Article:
The construction of Clark Hall, the new home to the University of Maryland's bioengineering department, will be completed later this month, with professors moving into offices this fall and classes in the building starting spring 2018.

The final phases of construction include installing audio and visual systems in various rooms and adding finishing touches to some of the building's mechanical systems, said William Olen, director of capital projects for Facilities Management. Furniture deliveries for the building began Aug. 21, Olen said.

The $169.1 million, 184,000-square-foot building  will include roughly 25,000 square feet of research space for faculty and graduate students, said John Fisher, the bioengineering department's chairman. The project was previously slated to be completed by June.

For students, such as those building biomedical technologies, "this is going to be a tremendous expansion of space," Fisher said. "Fostering those student groups … will be a major use for these new facilities."

The first two floors of Clark Hall will be used as design spaces for capstone projects by every discipline within the engineering school, while the third and fourth floors will focus on the needs of the bioengineering department, said Darryll Pines, dean of the engineering school.

The fifth floor, however, is for a new program, the Robert E. Fischell Institute for Biomedical Devices, Pines said. The institute emerged from the bioengineering department's founding mission, which was envisioned as a pipeline for students to study and develop biomedical technologies, he said.

Fischell is a 1953 graduate of this university and holds more than 200 patents for products including lifetime pacemaker batteries and implantable insulin pumps, according to the engineering school's website. Fischell also helped to establish this university's bioengineering department.

"When the [bioengineering] department was formed, Dr. Fischell was very much interested in biomedical devices," Pines said. "He started the department to build an undergraduate stream of students who would hopefully go on to the graduate program to work on future biomedical devices that might help improve human life."

By consolidating all of the latest technology — from 3-D-printed materials to wet laboratories and large testing spaces — innovators can flesh out ideas, build prototype designs and test them out in a streamlined, easily accessible space, Pines said.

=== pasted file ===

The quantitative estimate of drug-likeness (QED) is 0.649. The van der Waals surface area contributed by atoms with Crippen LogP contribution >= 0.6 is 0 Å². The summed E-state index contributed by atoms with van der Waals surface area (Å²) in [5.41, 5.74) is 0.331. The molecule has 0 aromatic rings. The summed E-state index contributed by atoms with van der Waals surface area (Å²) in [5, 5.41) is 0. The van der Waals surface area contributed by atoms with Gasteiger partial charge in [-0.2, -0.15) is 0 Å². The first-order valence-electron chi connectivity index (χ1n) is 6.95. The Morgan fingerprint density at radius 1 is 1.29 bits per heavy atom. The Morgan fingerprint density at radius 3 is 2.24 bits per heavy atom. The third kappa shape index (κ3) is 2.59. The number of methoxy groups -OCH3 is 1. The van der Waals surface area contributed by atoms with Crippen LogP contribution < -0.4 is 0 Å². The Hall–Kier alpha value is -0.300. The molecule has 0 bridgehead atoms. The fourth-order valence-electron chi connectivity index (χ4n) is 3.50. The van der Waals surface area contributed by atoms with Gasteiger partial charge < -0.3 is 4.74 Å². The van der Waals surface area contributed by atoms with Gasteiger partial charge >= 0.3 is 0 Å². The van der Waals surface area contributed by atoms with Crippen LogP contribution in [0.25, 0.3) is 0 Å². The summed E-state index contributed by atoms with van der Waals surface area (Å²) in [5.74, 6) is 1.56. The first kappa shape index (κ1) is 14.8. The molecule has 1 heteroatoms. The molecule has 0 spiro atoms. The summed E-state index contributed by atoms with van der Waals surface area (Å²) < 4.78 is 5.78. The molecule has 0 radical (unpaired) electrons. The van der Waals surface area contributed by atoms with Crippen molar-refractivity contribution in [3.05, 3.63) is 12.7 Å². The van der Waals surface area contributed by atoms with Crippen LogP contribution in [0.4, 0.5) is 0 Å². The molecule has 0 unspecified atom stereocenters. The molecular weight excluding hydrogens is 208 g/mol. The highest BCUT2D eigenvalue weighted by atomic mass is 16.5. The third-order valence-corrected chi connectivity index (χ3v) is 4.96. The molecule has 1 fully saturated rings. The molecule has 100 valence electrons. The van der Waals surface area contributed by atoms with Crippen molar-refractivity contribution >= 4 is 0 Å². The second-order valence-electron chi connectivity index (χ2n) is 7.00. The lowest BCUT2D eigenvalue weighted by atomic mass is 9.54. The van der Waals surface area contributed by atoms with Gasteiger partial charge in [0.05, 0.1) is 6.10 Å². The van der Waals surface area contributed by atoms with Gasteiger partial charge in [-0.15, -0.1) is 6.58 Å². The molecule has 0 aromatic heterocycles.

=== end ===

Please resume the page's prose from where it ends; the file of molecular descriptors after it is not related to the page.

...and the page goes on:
A group of undergraduate students recently built a 3-D-printed measurement device that can go around a person's head to measure brainwaves and relate them to early detection of Alzheimer's disease, Pines said. The seven undergraduates who built that device took first place at this year's National Institutes of Health Design by Biomedical Undergraduate Teams challenge, Fisher said.

"That's the kind of device that we wanted to encourage our undergrads and grads to research, to create the prototypes in these new facilities so that it might extend human life and improve human life on the planet," Fisher said.

Clark Hall is named after Alfred James Clark, a 1950 alumnus of this university and the owner of Clark Construction Group, which has built 26 other buildings on the campus, Pines said.

Funding for the project came from multiple sources, with $146.5 million from the state of Maryland and another $1.96 million from this university, Olen said.

Among private donations, about $15 million came from Clark before he died in March 2015, and about $6 million came from Fischell, Pines said. On Nov. 10, a dedication ceremony will be held in honor of both men's contributions to the university, and the Clark and Fischell families will likely be in attendance, he added.

"It should be a fantastic event; it should honor these two gentlemen for their contributions, but also — just a little hint — it will showcase some projects some of our students are working on and some they have already done," Pines said.

One such example of student innovation was the UMD Hyperloop Team — which aims to decrease commute time through a levitating pod that moves close to the speed of sound — that competed at the SpaceX Hyperloop Pod Competition in California this August, Pines said.

"They didn't use Clark Hall, but boy, would it have been so much better if they had," Pines said. "Even though they did really, really well — they were in the top six of all competitors of 24 or 25 teams — maybe they could have been in the top two, had we had this better space."

Clark Hall will house an Innovation Lab with dimensions about 300 feet long, about 50 feet wide and 25 feet high, Pines said. This will help engineers work on larger projects like a Hyperloop pod within a controlled environment, he said.

"There's just so many opportunities, because the space has all the accessories and the volume to study these complex problems and come up with solutions," Pines said. "I think we can't even imagine some of the things we might be able to do when we get going."